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From full sun to shaded cocoa agroforestry systems: Rehabilitation of smallholder cocoa farms and forest ecosystems for enhanced conservation and sustainable use of forestry resources in the High Forest zone of Ghana

As of: June 2021

Deforestation, caused by the expansion of plantations, low productivity, food insecurity and an unregulated forestry sector, is a real threat to Ghana’s High Forest Zone. This project is therefore funding the retention and sustainable use of forest resources in the Ghanaian High Forest Zone. By working with cocoa businesses, smallholders and the local authorities, the project aims to rehabilitate degraded smallholder farms and forest ecosystems. The project also helps companies establish deforestation-free supply chains. Strategic planning programmes are also being implemented, and a system for land use planning is being developed that will enable local authorities to achieve a better balance between cocoa farm expansion and forest conservation. The project is also working on measures to achieve the widespread, ecologically intact and community-focused rehabilitation of smallholder-centric agroforestry systems (using native tree species).

State of implementation/results

  • Over 1,800 beneficiary farmers are adopting cocoa agroforestry systems using recommended shaded trees in 25 communities.
  • Four community nurseries were established which produced over 2.4 million planting materials including cocoa seedlings, plantain suckers and indigenous tree species. Over 70% of beneficiary farmers are registered with either RA/UTZ or Fairtrade certification.
  • The project has developed land use plans for 15 communities covering a total area of 29,000 hectares.
  • The Ghana Cocoa Health and Extension Division (CHED) donated 264 litres of foliar fertilizer and 24 litres of insecticides to farmers that have replanted their cocoa farms under the project. A total of 180 farmers benefited from the input distribution and got training on the proper application of the fertilizers.
  • A reserve encroachment remediation committee made up of ten influential traditional leaders has been established to help address the high incidence of farm encroachment into Krokosua Hills Forest Reserve located in Juabeso district (adjacent Bia West district).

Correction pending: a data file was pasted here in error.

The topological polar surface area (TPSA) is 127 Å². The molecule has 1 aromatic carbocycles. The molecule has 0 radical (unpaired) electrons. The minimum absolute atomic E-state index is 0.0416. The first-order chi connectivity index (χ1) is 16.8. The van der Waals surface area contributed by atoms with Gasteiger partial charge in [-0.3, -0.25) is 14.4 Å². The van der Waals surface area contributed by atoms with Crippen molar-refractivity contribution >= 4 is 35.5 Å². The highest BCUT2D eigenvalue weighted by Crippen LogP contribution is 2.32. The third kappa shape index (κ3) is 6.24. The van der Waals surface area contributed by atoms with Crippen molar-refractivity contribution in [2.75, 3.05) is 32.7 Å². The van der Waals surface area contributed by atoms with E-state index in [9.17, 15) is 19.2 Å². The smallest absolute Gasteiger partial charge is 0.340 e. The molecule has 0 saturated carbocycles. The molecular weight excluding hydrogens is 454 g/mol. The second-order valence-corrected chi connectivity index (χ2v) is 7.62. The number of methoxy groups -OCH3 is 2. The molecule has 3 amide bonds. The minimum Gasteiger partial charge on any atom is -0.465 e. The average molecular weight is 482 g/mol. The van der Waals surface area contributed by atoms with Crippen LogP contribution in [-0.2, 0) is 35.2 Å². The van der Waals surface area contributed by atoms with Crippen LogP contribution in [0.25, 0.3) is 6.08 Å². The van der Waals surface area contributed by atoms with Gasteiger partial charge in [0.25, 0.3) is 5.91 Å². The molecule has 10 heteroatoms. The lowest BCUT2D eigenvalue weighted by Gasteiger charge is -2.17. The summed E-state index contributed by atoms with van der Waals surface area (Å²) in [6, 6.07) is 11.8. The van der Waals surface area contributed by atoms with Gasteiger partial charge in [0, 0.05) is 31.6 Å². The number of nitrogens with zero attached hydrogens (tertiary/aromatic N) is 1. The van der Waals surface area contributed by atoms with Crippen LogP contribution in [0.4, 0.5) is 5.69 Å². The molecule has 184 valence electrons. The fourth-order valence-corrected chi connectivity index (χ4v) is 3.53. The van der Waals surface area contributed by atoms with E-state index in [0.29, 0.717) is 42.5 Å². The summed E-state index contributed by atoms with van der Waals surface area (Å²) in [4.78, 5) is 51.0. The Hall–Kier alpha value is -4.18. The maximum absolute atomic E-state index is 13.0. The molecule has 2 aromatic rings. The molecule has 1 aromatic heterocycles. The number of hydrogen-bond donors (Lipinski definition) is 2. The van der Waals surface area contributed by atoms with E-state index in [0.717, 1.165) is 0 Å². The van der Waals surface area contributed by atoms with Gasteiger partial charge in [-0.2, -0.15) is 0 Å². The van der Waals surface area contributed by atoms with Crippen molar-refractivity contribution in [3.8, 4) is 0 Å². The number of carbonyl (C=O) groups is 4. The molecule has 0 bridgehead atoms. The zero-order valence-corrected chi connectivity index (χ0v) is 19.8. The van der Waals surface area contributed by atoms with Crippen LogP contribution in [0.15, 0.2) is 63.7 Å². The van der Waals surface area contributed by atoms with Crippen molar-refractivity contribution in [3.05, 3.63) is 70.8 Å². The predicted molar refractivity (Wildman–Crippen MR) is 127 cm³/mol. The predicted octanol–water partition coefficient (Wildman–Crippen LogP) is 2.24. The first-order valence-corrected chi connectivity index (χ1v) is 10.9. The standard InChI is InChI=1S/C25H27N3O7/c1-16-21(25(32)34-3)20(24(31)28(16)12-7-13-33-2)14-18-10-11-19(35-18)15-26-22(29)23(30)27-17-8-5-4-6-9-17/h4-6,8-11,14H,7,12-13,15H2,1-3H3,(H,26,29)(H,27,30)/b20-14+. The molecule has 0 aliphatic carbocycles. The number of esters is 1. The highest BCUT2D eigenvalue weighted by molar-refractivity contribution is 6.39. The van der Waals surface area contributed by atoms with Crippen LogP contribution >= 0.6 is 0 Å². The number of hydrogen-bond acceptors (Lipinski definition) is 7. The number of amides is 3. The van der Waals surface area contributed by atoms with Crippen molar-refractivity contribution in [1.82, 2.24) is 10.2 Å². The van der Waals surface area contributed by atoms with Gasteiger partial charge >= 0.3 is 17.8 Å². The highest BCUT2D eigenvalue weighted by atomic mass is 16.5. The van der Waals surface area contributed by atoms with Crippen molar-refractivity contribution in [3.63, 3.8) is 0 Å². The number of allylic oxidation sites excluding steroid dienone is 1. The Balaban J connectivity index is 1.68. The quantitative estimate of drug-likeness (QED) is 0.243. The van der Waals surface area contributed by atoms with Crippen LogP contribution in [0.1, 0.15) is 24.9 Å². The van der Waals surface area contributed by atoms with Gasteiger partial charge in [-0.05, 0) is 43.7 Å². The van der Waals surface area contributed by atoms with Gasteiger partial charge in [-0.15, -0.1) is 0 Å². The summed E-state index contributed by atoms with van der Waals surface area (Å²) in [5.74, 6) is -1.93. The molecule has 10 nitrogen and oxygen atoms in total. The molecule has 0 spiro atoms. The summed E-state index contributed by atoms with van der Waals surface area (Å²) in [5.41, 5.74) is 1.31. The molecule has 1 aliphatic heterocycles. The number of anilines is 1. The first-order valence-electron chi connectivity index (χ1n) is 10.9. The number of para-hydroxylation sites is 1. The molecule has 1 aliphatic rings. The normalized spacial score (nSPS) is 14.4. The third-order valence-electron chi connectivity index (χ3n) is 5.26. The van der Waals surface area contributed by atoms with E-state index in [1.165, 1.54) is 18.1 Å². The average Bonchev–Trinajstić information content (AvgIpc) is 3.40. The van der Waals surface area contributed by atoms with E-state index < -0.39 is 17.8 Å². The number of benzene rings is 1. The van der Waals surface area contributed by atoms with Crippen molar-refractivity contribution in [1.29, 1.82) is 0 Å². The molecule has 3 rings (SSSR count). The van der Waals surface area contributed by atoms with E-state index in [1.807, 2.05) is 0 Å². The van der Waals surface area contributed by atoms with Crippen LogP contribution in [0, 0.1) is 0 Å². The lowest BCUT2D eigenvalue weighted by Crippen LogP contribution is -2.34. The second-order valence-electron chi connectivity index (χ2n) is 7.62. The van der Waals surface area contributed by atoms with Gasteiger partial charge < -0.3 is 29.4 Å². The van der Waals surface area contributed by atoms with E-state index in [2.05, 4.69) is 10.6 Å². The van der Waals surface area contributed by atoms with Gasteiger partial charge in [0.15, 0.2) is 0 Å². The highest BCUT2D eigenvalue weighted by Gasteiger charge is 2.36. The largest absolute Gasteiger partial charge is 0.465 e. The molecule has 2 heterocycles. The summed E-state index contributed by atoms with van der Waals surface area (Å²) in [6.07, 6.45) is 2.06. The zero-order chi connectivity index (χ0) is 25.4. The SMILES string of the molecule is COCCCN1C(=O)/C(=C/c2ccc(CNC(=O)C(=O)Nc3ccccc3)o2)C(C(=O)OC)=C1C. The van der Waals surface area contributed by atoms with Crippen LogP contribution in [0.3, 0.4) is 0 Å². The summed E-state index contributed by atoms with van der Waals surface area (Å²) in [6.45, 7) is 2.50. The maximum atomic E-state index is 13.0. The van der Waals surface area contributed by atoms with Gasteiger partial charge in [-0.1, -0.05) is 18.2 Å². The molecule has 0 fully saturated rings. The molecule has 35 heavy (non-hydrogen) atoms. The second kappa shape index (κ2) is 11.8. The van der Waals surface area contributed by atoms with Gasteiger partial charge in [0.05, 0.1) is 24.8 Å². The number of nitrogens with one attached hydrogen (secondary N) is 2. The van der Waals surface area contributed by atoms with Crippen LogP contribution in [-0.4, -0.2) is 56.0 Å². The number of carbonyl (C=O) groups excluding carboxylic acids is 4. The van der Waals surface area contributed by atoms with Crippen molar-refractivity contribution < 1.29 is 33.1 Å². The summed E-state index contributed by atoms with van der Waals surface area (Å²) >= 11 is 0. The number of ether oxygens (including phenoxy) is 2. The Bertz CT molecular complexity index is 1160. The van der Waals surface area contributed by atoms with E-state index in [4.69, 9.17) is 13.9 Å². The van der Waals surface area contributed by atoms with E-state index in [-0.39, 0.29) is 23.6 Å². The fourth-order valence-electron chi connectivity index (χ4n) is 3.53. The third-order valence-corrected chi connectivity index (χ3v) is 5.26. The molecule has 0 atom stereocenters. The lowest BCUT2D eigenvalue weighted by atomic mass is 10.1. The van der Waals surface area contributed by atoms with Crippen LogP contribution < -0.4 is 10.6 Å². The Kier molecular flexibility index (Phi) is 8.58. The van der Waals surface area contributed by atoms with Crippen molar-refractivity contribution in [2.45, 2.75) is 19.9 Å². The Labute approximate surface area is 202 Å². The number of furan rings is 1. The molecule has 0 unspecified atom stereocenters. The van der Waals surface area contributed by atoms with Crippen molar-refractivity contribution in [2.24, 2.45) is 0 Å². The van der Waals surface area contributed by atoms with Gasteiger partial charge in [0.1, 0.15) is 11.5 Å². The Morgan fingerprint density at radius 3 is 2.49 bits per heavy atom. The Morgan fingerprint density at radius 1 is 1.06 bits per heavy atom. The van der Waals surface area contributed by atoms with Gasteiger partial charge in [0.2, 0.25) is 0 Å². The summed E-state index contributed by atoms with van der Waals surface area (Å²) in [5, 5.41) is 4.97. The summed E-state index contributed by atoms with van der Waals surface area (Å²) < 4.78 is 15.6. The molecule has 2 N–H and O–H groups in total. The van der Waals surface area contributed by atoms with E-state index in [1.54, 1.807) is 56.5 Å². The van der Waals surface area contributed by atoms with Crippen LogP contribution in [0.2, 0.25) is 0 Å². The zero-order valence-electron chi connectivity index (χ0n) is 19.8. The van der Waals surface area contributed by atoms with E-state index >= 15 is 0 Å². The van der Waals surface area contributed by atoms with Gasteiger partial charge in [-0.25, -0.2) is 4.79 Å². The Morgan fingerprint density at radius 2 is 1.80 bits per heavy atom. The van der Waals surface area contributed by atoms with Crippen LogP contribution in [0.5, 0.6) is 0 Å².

• As part of efforts to enhance opportunities for access to finance for smallholder cocoa farmers, SNV has established a partnership with Solidaridad West Africa (SWA) in order to jointly establish and increase the number of village savings and loans associations in Juabeso-Bia landscape.
  • Land use plans and constitution have been developed for two community resource areas (CREMAs) bordering the Bia National Park (BNP) and the Bia North Forest Reserve (BNFR). An overarching management plan has been developed to guide community efforts in sustainable management of their natural resources in the two CREMAs.
  • The project in partnership with Touton (a private partner) and technical support from Satelligence, a remote sensing and forest monitoring firm, have been able to delineate cocoa from open forest, identify various shades of cocoa agroforest, detect deforestation associated with cocoa, and locate illegal cocoa farms in forest reserves.
  • Five private companies have expressed interest in utilising land use/cover change maps developed under the project to monitor no-deforestation in their supply chain.
  • SNV and the Centre for International Forestry Research (CIFOR) conducted field surveys to evaluate the early impacts and barriers to adoption of climate smart cocoa.
  • SNV and Forestry Commission have commissioned the development of a geo-portal for Ghana’s National Forest Monitoring System (NFMS). The assignment includes technology, capacity, and an end user/institutional needs assessment, to inform the development of the NFMS portal and centralized database.
  • Plans have advanced to train selected GIS/Remote sensing experts from public agencies and forestry research institutions in the application of Google’s cloud-based geospatial analysis platform and associated tools. The training is expected to enhance the computational power necessary to analyse vast data and facilitate efficient production of land use cover maps and relevant data for forest monitoring. The training is planned for the first week of May 2021.
  • 20 cocoa farmer cooperatives have been established with 50 memberships each. These cooperatives were trained in group dynamics, financial literacy, village savings and loans (VSLA) concepts, and are linked to licensed buying companies (LBCs).
  • Value chain assessment of cocoa “companion” crops was conducted on plantain, cassava and permanent economic shade trees in cocoa agroforestry system. The assessment aims to establish the dynamics and profitability of these “companion” crops in cocoa agroforestry systems as well as potential to further develop these value chains as viable livelihood support for farmers renovating their overaged cocoa farms.
  • A total of 432 farmers benefitted from the cocoa hybrid seedlings and permanent shade trees raised, to plant an area of 626 hectares. All these farms have been mapped and basic farmer profile information compiled.
  • Further, a total of 958 farms rehabilitated in 2017/18 cropping season were inspected.

Further Links

Project data

Country:
Ghana

Implementing organisation:
SNV Netherlands Development Organisation - Ghana

Political partner(s):
  • Forestry Commission - Ghana

Implementing partner(s):
  • Cocoa Research Institute of Ghana
  • Forestry Commission - Ghana

BMU grant:
2.193.416,00 €

Duration:
01/2016  till  12/2021


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